Along with the mixed news coming out from Japan regarding the PlayStation Vita launch, it appears Sony has another lawsuit to deal with.
You may remember that Sony updated the PS3 Terms of Service in September to forbid users from filing class action lawsuits against Sony if they wanted to access the PlayStation Network service. Of course, you can always send a physical letter to Sony cancelling that part of the contract. Given the hassle of doing such for a free online service, opting out was probably not worth most PlayStation Network users’ time. Now a Northern California man may have filed a lawsuit against the very clause that forbids PlayStation Network users from filing lawsuits.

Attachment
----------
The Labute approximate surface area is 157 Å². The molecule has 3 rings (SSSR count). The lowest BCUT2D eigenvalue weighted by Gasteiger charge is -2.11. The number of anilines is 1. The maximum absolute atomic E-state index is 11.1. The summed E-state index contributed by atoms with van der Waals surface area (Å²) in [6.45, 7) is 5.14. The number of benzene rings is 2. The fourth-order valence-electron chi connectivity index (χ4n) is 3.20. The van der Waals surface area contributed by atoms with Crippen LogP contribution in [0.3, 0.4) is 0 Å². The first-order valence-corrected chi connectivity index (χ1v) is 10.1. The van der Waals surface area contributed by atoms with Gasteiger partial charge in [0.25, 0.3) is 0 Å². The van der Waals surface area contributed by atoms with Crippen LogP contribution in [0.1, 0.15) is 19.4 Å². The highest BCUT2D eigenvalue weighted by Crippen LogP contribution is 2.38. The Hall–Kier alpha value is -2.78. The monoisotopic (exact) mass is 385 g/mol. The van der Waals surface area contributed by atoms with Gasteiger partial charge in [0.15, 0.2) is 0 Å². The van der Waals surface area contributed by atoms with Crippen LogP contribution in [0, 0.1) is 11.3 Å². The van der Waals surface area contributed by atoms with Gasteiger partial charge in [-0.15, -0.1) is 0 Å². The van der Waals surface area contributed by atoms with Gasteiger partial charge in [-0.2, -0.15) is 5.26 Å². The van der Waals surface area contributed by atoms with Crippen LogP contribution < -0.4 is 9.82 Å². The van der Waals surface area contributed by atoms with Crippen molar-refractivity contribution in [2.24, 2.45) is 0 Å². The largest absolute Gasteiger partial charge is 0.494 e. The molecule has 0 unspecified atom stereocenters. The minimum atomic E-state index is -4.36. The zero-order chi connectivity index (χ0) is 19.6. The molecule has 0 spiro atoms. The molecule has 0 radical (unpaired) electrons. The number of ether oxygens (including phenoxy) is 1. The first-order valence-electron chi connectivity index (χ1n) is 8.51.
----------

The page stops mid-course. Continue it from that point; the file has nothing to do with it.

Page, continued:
GameSpot reports that an anonymous man has filed a class action lawsuit against Sony in a Northern California court. The class action lawsuit aplies to anyone who bought a PS3 before the change in September, and the suit alleges that the updated Terms of Service are evidence that Sony is engaging in unfair business practices of forcing customers to forfeit rights or lose access to the online service they joined to when they bought their Sony PlayStation 3 console. The suit also claims that the optional opt-out policy via physical mail is unreasonable, and that Sony deliberately buried the Terms of Service change within the 21 pages of the contract that are only available for review on the PlayStation 3 (previous changes to the Terms of Service were available for review before release on the website).
You may remember the recent class action suit against Sony alleging that disabling the option to "Install Other OS" was evidence of deceptive business practices; that lawsuit was thrown out by district court judge who declared it bad business, but not illegal. This time the charges seem more serious, and we'll keep you updated as more information comes to light.